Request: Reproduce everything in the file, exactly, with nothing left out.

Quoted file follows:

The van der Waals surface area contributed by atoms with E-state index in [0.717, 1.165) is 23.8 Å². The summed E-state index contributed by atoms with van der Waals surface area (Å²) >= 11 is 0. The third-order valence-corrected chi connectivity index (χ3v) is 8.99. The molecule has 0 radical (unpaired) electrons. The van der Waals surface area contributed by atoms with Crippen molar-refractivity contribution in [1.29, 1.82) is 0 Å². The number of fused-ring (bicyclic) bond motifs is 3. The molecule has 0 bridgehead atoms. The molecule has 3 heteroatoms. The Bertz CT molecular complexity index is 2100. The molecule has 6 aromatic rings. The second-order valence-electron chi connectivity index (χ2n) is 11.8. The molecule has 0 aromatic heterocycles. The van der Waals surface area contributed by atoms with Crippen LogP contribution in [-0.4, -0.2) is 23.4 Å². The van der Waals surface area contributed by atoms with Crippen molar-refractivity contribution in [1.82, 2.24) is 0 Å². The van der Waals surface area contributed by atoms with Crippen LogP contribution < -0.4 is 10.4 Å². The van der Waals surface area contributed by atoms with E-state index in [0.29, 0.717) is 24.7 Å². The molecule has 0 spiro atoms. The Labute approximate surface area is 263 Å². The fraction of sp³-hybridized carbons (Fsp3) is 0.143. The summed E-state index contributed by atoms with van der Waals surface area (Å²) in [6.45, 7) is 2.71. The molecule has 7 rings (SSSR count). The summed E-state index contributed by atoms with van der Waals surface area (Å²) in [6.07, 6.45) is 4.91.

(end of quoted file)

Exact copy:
The van der Waals surface area contributed by atoms with E-state index in [0.717, 1.165) is 23.8 Å². The summed E-state index contributed by atoms with van der Waals surface area (Å²) >= 11 is 0. The third-order valence-corrected chi connectivity index (χ3v) is 8.99. The molecule has 0 radical (unpaired) electrons. The van der Waals surface area contributed by atoms with Crippen molar-refractivity contribution in [1.29, 1.82) is 0 Å². The number of fused-ring (bicyclic) bond motifs is 3. The molecule has 0 bridgehead atoms. The molecule has 3 heteroatoms. The Bertz CT molecular complexity index is 2100. The molecule has 6 aromatic rings. The second-order valence-electron chi connectivity index (χ2n) is 11.8. The molecule has 0 aromatic heterocycles. The van der Waals surface area contributed by atoms with Crippen LogP contribution in [-0.4, -0.2) is 23.4 Å². The van der Waals surface area contributed by atoms with Crippen molar-refractivity contribution in [1.82, 2.24) is 0 Å². The van der Waals surface area contributed by atoms with Crippen LogP contribution < -0.4 is 10.4 Å². The van der Waals surface area contributed by atoms with E-state index in [0.29, 0.717) is 24.7 Å². The molecule has 0 spiro atoms. The Labute approximate surface area is 263 Å². The fraction of sp³-hybridized carbons (Fsp3) is 0.143. The summed E-state index contributed by atoms with van der Waals surface area (Å²) in [6.45, 7) is 2.71. The molecule has 7 rings (SSSR count). The summed E-state index contributed by atoms with van der Waals surface area (Å²) in [6.07, 6.45) is 4.91.